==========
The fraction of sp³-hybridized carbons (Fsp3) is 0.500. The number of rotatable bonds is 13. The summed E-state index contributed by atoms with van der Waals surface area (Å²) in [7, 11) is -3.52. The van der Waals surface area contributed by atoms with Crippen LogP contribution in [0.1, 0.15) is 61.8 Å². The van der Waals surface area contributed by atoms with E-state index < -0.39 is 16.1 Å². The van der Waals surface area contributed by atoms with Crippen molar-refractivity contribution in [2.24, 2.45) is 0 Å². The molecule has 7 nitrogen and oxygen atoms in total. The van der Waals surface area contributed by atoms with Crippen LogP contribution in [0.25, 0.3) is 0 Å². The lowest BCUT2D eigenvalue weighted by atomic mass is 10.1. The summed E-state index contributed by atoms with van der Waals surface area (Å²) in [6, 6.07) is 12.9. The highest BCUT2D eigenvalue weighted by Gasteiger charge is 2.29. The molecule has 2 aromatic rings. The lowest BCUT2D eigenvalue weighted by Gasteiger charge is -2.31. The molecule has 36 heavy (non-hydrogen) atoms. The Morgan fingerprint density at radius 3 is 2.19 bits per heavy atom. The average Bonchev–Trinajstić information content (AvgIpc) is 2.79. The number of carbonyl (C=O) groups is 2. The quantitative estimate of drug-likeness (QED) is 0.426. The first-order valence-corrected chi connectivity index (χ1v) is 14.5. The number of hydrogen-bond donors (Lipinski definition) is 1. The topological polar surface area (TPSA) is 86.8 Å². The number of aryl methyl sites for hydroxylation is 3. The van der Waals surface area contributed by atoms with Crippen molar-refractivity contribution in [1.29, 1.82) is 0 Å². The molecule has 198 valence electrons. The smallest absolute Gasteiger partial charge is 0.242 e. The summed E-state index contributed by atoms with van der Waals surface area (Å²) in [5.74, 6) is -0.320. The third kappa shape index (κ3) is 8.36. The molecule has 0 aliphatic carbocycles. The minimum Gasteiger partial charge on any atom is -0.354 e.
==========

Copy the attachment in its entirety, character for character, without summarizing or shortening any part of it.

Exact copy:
The fraction of sp³-hybridized carbons (Fsp3) is 0.500. The number of rotatable bonds is 13. The summed E-state index contributed by atoms with van der Waals surface area (Å²) in [7, 11) is -3.52. The van der Waals surface area contributed by atoms with Crippen LogP contribution in [0.1, 0.15) is 61.8 Å². The van der Waals surface area contributed by atoms with E-state index < -0.39 is 16.1 Å². The van der Waals surface area contributed by atoms with Crippen molar-refractivity contribution in [2.24, 2.45) is 0 Å². The molecule has 7 nitrogen and oxygen atoms in total. The van der Waals surface area contributed by atoms with Crippen LogP contribution in [0.25, 0.3) is 0 Å². The lowest BCUT2D eigenvalue weighted by atomic mass is 10.1. The summed E-state index contributed by atoms with van der Waals surface area (Å²) in [6, 6.07) is 12.9. The highest BCUT2D eigenvalue weighted by Gasteiger charge is 2.29. The molecule has 2 aromatic rings. The lowest BCUT2D eigenvalue weighted by Gasteiger charge is -2.31. The molecule has 36 heavy (non-hydrogen) atoms. The Morgan fingerprint density at radius 3 is 2.19 bits per heavy atom. The average Bonchev–Trinajstić information content (AvgIpc) is 2.79. The number of carbonyl (C=O) groups is 2. The quantitative estimate of drug-likeness (QED) is 0.426. The first-order valence-corrected chi connectivity index (χ1v) is 14.5. The number of hydrogen-bond donors (Lipinski definition) is 1. The topological polar surface area (TPSA) is 86.8 Å². The number of aryl methyl sites for hydroxylation is 3. The van der Waals surface area contributed by atoms with Crippen molar-refractivity contribution in [1.29, 1.82) is 0 Å². The molecule has 198 valence electrons. The smallest absolute Gasteiger partial charge is 0.242 e. The summed E-state index contributed by atoms with van der Waals surface area (Å²) in [5.74, 6) is -0.320. The third kappa shape index (κ3) is 8.36. The molecule has 0 aliphatic carbocycles. The minimum Gasteiger partial charge on any atom is -0.354 e.